Nature is a cruel mistress, however, and a few of us bathed in schadenfreude when Fein, in 2001, announced her divorce. This summer, she remarried. According to news reports, Fein met her new husband at a weekend summer camp for singles. He’s been described as a divorced dad with “longish hair” who caught her eye while riding a bicycle. Camp? A bicycle? Shaggy hair? Of course, Fein’s beloved is a successful entrepreneur, but I sense a little beta in reports of their romance: They courted in a paddleboat. Would Conrad Black do that?
So if even the woman who literally wrote the book claiming that men should be hunters and women should be gathered is not immune to the beta’s charms, maybe times really have changed. As one friend put it: “Alphas may be leaders, but I don’t want to be led.” The selfishness that motivates the get-ahead alpha doesn’t strike me, even from a biological point of view, as a big selling point: If he’s only looking out for number one, then where does that leave me, especially now that I can bring home my own dinosaur? As the economy stumbles, and the Bear Stearns alpha males pack their boxes for prison or the unemployment line, betas will become even more desirable. Goodbye, Donald Trump; hello, Jon Stewart.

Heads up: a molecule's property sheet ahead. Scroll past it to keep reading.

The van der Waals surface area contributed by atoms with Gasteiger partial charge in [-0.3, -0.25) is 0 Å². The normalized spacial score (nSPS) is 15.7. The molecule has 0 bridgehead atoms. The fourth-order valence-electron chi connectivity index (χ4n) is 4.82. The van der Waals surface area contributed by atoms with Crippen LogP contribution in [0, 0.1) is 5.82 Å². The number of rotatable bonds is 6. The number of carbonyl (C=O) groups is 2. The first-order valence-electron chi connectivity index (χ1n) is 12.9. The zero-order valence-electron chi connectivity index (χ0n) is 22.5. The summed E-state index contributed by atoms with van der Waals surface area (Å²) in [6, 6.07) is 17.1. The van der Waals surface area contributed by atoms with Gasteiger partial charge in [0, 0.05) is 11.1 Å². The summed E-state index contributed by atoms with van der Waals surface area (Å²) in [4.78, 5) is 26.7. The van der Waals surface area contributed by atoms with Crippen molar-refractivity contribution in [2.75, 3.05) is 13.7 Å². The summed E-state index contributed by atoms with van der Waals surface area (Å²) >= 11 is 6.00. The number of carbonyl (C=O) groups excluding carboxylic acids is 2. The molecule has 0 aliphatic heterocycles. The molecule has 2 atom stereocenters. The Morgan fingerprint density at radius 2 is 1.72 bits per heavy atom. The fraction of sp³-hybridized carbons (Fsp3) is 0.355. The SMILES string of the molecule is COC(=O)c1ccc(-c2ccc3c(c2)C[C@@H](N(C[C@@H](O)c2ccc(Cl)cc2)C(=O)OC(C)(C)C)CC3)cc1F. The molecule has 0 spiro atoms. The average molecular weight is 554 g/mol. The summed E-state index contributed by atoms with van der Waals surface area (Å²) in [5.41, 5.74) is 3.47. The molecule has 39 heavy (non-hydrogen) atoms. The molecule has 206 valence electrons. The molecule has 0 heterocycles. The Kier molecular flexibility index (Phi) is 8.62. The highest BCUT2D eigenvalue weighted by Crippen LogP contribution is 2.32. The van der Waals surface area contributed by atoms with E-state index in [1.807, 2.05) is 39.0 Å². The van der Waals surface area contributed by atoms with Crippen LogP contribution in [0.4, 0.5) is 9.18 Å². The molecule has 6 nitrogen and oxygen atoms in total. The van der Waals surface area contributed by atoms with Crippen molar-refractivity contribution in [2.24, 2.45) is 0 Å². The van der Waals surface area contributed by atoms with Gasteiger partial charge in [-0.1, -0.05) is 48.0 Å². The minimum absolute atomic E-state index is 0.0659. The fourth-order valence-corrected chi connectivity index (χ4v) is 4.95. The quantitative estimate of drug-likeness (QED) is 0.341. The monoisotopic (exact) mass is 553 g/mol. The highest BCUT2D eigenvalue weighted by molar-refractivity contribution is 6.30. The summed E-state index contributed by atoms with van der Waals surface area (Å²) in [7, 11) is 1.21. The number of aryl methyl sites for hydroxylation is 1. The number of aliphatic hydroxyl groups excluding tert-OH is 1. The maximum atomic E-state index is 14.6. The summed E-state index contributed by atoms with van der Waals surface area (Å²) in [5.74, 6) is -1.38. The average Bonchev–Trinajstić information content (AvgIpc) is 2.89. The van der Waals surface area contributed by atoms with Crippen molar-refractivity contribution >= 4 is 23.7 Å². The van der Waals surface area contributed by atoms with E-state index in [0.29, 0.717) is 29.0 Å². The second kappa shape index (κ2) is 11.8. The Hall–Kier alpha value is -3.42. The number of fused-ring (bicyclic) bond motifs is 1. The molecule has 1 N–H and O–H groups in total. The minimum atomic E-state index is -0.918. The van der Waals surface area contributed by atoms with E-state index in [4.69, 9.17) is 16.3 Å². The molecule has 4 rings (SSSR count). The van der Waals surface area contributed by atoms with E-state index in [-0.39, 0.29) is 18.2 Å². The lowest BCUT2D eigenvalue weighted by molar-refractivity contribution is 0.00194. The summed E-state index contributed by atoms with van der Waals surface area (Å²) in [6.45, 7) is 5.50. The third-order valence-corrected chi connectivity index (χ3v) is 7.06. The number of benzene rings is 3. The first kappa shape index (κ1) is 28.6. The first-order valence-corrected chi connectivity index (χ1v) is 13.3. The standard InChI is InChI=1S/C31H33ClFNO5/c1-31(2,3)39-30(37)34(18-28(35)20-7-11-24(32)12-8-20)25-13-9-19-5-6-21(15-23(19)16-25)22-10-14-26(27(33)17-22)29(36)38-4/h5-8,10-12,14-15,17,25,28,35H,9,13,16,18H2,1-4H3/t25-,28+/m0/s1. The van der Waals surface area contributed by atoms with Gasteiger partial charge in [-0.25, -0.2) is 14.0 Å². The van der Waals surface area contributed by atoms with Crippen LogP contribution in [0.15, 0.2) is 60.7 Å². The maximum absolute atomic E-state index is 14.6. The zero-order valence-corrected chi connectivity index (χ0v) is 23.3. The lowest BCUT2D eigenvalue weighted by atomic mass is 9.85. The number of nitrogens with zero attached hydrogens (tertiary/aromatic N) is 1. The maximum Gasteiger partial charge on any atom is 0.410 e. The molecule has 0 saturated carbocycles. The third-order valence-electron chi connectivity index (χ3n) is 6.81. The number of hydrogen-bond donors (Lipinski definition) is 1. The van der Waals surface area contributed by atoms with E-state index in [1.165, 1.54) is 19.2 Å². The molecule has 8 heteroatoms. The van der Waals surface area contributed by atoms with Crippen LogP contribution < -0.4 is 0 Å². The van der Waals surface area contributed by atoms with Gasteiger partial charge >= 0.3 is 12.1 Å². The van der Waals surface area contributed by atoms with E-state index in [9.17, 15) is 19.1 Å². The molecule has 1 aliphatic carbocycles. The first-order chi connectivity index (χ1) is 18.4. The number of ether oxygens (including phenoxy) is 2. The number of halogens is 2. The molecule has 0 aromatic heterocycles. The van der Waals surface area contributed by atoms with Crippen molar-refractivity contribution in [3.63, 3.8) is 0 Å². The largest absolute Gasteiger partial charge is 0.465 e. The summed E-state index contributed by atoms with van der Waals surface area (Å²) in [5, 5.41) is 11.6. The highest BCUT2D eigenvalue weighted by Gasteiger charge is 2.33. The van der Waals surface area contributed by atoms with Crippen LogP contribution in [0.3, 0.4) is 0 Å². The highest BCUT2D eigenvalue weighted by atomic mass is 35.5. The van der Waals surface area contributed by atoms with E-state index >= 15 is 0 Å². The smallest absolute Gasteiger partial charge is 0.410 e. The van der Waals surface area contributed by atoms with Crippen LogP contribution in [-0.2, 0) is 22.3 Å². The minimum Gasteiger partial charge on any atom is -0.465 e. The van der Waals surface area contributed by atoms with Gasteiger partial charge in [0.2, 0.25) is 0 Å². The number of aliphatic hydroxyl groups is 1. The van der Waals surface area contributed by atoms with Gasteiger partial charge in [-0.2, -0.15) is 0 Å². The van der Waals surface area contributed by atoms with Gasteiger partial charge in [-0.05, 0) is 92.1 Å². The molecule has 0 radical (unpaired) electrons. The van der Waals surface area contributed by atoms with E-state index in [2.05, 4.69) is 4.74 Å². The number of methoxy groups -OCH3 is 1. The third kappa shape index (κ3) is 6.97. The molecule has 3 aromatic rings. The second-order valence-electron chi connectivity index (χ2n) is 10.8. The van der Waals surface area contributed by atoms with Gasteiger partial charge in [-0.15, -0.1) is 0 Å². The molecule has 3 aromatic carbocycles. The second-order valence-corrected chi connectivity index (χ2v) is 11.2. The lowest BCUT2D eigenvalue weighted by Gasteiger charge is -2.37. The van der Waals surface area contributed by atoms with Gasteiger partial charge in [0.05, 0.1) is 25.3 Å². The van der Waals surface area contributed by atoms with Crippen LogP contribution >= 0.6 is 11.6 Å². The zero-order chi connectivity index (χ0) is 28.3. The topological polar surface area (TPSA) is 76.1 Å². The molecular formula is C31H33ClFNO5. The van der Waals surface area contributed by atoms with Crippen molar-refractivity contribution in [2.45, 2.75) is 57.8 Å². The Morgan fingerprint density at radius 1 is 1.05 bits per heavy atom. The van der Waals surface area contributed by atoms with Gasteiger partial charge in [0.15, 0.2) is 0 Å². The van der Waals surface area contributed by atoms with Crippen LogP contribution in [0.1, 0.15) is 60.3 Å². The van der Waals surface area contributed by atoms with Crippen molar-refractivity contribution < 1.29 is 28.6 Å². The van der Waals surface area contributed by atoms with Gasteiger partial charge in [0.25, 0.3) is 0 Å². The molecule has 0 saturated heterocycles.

The so-called beta males I know aren’t the louche stoners populating the Apatow campus, nor are they the SNAGs of my university years (Sensitive New Age Guys with ponytails who pretended to like Ani DiFranco). You know you have a beta if he’s opinionated, but open to other opinions; if he’s creative, but encourages you to shine, too; if he’s strong, but not afraid to show weakness.
There’s something rebellious about the beta male; he challenges the social order rather than succumbing to it. The beta male doesn’t buy in to the basest stereotypes about male behaviour, and that’s hugely sexy. The third-generation banker with the BlackBerry carpal tunnel and the big bank account – what a wuss, following the prescribed path with blinders on.
I know many couples who appear, from the outside, to consist of alpha women and beta men: a publisher and her carpenter husband; a dot-com mogul and her stay-at-home-dad partner; a filmmaker and a contractor. But ultimately the categories prove slippery; these women aren’t fire-breathing in their shoulder pads, and these men aren’t impotent financial parasites. In their day-to-day lives, the partners in successful couples are both alpha, both beta, switching back and forth from moment to moment, like most of us. What’s irksome about the alpha-beta divide is the concept that men and women exist as polar opposites: Since when do we succumb entirely to biology? Don’t we build whole civilizations on the principle of overcoming our animal natures?
What I love most about males who show their beta side is how much they love women. The post-Apatow era has given rise to a new online comedy series about a group of twentysomething guys described gushingly in The New York Times as an ode to the beta male. The show has a big following and is poised to be reinvented as a TV series. It’s the story of three friends – the next generation of men – who figure out fast that while sex is easy to find, love is elusive. Without women, they’re unmoored, incomplete. The show’s title? We Need Girlfriends – the ultimate beta mating call.